For TEM analysis, powder samples were dispersed in triple distilled water using sonication, and a drop of the dispersion was placed onto a carbon coated copper grid and dried at room temperature. Further selected area electron diffraction (SAED) patterns were recorded to determine the growth orientation of the synthesized ZnO and was put into a uniform carbon coated copper TEM grid and dried in vacuum.
2.4. Antibacterial Activity of ZnO Nanoparticles (ZnO NP-1 & ZnO NP-II)
The antimicrobial activity of both the synthesized ZnO nanoparticles was performed and their antimicrobial efficacy was compared against four bacterial strains (Escherichia Coli, Pseudomonas aeruginosa, Staphylococcus aureus, Bacillus subtilis). The lyophilized cultured of the four bacterial strains were revived in conical flasks containing 20 ml of nutrient broth with 5 ml of inoculum and incubated at 37˚C. From this revived bacterial culture 100 ul of inoculum were added to 20 ml of LB broth media followed by the addition of synthesized ZnO nanoparticle dispersion of concentration of 0 µg/ml, 100 µg/ml, 200 µg/ml and 500 µg/ml with respect to the total volume of 20 ml (Figure 1). The inoculated
Figure 1. Transmission electron micrograph of synthesized ZnO nanoparticles in absence (ZnO NP-I) ((a) and (c)) and presence (ZnO NP-II) ((b) and (d)) of mehendi (Lawsonia inermis) extract by using Zinc nitrate as precursor.
culture were incubated at 37˚C with gentle stirring. The growth of bacterial strains was observed in liquid medium by measuring absorbance at 600 nm against control using UV-VIS spectrophotometer  .
2.5. Statistical Analysis
Each experiment was repeated thrice and data presented are mean ± SE (n = 3) and least significance difference (LSD) test was used for comparison between pairs of treatments. The data analysis was carried out using a statistical package, SPSS v. 10 (SPSS Inc., Chicago, IL, USA).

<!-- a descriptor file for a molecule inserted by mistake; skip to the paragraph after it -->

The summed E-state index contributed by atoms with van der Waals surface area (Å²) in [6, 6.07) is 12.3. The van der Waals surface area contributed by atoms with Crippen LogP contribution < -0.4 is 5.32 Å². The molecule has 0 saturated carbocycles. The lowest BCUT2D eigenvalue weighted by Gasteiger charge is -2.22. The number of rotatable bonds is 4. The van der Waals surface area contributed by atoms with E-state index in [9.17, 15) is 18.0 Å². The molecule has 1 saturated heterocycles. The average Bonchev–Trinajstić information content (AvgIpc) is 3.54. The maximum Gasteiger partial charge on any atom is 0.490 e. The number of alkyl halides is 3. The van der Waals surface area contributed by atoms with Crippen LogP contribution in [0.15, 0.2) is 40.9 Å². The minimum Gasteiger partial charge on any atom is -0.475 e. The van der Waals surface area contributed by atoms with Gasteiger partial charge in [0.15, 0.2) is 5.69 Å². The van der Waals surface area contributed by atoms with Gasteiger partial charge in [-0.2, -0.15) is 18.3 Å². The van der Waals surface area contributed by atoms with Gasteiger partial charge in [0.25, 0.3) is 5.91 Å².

3. Results and Discussion
3.1. Synthesis and Characterization of ZnO NP-I and ZnO NP-II
ZnO nanoparticles were synthesized by using leaf extract of Lawsonia inermis extract as detailed above. The size and morphology of the nanoparticles was characterized by using various techniques. The UV-Vis spectra for ZnO NP-I and ZnO NP-II are shown in Figure 2(a) and Figure 2(b) respectively which clearly shows a blue shift resulting from reduction in size from NP-I to NP-II.
The SEM morphology images of the ZnO NPs as synthesized without plant extract (NP-I) and with plant extract (NP-II) are shown in Figure 2(c) and Figure 2(d) respectively. The SEM images confirm formation of ZnO nano particles with hexagonal structures having sizes nearly 100nm for ZnO NP-I and 75 nm for NP-II.
The TEM micro graphs also confirm the synthesized particles to be in the same range as predicted XRD and SEM. It also shows formation of hexagonal structures with average particle size decreased from 100 nm for ZnO NP I to 75 nm in ZnO NP II. The results are in good agreement with that of XRD and SEM analysis.
Structural analysis of the sample was made by X-ray Diffraction studies with Cu Kα radiation (λ = 1.5418 Å) as X-ray source at 40 kV and 30 mA in the scanning angle (2θ) from 20˚ to 80˚. The resulted XRD pattern was analysed using
(a) (b) (c) (d)
Figure 2. UV-visible spectra ((a) and (b)) and scanning electron micrograph ((c) and (d)) of synthesized ZnO nanoparticles in absence (ZnO NP-I) and presence (ZnO NP-II) of mehendi (Lawsonia inermis) extract by using Zinc nitrate as precausor.
X’Pert High Score software by search match tool, it was found to match with the ICDD Reference Pattern of Zinc Oxide, 01-070-8072.
As depicted in Figure 3(a) and Figure 3(b), typical XRD pattern of ZnO samples having polycrystalline nature with major peaks along the planes (100), (002), (101), (102), (110), (103), and (112). The highest intensity peak is found along the plane (101).Other peaks with lower intensities were observed along (200), (201), (004), (202) etc. The observed XRD pattern is analyzed, fitted and refined using X’Pert High Score software by search match tool, it was found to match with the ICDD Reference Pattern of Zinc Oxide, 01-070-8072. The ZnO NPs exhibit hexagonal phase (space group p63mc) with wurtzite structure a = 0.3329 nm, c = 0.5185 nm.
3.2. Antibacterial Activities of ZnO Nanoparticles against E. coli
In case of E. coli the growth of bacterial populations has decreased significantly at 100 µg/ml and 200 µg/ml ZnO nanoparticle relative to the control. Absorbency
Figure 3. XRD pattern of ZnO nanoparticles synthesized in absence (ZnO NP-I) (a) and presence (ZnO NP-II) (b) of mehendi (Lawsonia inermis) extract by using Zinc nitrate as precausor.